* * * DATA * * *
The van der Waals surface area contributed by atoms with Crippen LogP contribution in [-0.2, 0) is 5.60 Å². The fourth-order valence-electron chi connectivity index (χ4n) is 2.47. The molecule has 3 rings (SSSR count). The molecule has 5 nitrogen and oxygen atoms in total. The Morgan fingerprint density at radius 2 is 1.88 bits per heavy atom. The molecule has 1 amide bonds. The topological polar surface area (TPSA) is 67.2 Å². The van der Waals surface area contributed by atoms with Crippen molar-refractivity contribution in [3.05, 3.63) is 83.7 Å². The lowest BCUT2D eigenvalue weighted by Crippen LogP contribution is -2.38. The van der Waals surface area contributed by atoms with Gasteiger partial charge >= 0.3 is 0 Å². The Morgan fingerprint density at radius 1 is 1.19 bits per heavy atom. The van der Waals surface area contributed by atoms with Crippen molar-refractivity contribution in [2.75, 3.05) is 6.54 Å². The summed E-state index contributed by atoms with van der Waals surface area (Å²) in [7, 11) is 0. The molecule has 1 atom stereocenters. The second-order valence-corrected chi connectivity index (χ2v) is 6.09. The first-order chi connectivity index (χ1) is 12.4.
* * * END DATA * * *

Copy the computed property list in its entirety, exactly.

The van der Waals surface area contributed by atoms with Crippen LogP contribution in [-0.2, 0) is 5.60 Å². The fourth-order valence-electron chi connectivity index (χ4n) is 2.47. The molecule has 3 rings (SSSR count). The molecule has 5 nitrogen and oxygen atoms in total. The Morgan fingerprint density at radius 2 is 1.88 bits per heavy atom. The molecule has 1 amide bonds. The topological polar surface area (TPSA) is 67.2 Å². The van der Waals surface area contributed by atoms with Crippen molar-refractivity contribution in [3.05, 3.63) is 83.7 Å². The lowest BCUT2D eigenvalue weighted by Crippen LogP contribution is -2.38. The van der Waals surface area contributed by atoms with Gasteiger partial charge >= 0.3 is 0 Å². The Morgan fingerprint density at radius 1 is 1.19 bits per heavy atom. The van der Waals surface area contributed by atoms with Crippen molar-refractivity contribution in [2.75, 3.05) is 6.54 Å². The summed E-state index contributed by atoms with van der Waals surface area (Å²) in [7, 11) is 0. The molecule has 1 atom stereocenters. The second-order valence-corrected chi connectivity index (χ2v) is 6.09. The first-order chi connectivity index (χ1) is 12.4.